I was born at a time when you listened to 78 rpm records on a gramophone. My mother would borrow such a contraption from someone and we would play Bengali songs sung by Hemanta Mukhopadhay. Each record had a single song on each side. You cranked a handle to make the machine play and the pins were metal, good only to play a few records. Instead of batteries, your ‘consumable’ item was the little container of metal pins. You could play music as long as you had a good supply of pins and your arms didn’t get tired.
In the early 60s, a relative returned from Beirut sold us a Grundig reel-to-reel tape player and we immediately recorded numerous songs from 78 rpm records and from the radio. In the late 60s, a portable cassette player arrived in the house. After the Pakistani military crackdown of March 25, 1971, I recorded broadcasts off shorwave radio in which Pakistani soldiers transmitted their commands for atrocities against Hindus and the political opposition. The cassette recorder now became a chronicler of history.
With the arrival of the Walkman and its clones in the 80s, the world had its first personal audio players. Cassettes became the dominant medium to distribute portable music, and soon the book on tape was also born. Today, audiobooks, on tape and CD, are on the shelves of bookstores alongside the printed word.
In many countries, fundamentalist religious groups quickly learned the value of the cassette to distribute their propaganda. This has been true, for example, of both the extremist forces of political Islam across Asia and the Hindu nationalists in India. The cheapness, durability, and easy-to-record features of the cassette tape made it attractive. Audio was also a way to reach people in societies with low literacy rates where the printed word could only go so far. And you could easily hook up cassette players to P.A. systems and broadcast them from rickshaws and rooftops.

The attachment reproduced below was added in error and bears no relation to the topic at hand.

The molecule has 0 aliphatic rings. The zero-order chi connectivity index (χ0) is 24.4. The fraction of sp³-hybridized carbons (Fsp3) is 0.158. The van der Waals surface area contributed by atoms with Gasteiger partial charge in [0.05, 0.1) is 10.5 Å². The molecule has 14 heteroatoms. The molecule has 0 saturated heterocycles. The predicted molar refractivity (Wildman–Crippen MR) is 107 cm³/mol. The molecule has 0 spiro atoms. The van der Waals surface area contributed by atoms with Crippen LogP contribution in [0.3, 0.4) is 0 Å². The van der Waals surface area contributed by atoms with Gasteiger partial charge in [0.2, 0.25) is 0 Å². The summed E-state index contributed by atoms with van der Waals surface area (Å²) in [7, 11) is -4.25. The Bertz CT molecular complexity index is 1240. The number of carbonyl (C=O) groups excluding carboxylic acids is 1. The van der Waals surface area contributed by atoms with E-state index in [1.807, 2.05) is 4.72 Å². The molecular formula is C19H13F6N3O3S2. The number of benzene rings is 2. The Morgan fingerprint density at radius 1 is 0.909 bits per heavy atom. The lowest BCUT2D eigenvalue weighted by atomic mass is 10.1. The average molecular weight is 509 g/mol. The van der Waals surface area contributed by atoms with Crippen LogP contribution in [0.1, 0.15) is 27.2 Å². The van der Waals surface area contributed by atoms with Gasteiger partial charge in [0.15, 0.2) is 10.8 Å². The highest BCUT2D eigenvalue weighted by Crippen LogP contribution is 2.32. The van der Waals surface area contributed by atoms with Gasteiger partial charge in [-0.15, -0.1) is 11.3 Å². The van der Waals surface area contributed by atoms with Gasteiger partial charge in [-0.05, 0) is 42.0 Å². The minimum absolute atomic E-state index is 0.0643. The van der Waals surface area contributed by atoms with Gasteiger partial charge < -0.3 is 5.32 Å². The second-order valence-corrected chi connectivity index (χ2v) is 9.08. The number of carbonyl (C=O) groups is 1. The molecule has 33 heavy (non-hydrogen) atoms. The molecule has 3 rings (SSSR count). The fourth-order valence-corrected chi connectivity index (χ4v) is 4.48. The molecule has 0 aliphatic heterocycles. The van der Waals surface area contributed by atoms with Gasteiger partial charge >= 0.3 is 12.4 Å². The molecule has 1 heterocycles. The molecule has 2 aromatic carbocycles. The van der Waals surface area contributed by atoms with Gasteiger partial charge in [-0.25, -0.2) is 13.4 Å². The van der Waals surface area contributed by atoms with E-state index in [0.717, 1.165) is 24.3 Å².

I have often wondered why secular and progressive organizations did not make more use of cassette tapes. Perhaps this has something to do with the last two decades coinciding with the decline of the left and the rise of political religion. But there may be other factors in play. From the vast radio networks of fundamentalist Christianity to the cassette tapes of the BJP and al Quaida, did audio quickly appeal to religious-based forces because oral preaching is so central to their ethic? Does it also have something to do with the medium fitting an audience already predisposed to a certain world outlook, and with the voice being an easier way to carry emotional appeals while progressive forces tend to be biased toward more rational conversation?
They say cassettes will die off within the next ten years. To become as widespread, the true replacement of the cassette will have to make it easy for anyone to record and distribute words and music just as easily as the cheap cassette recorder with a microphone. Podcasting and digital music are exciting developments, but to millions of people, computers to record with and distribution through the internet and mp3 players are still way out of reach.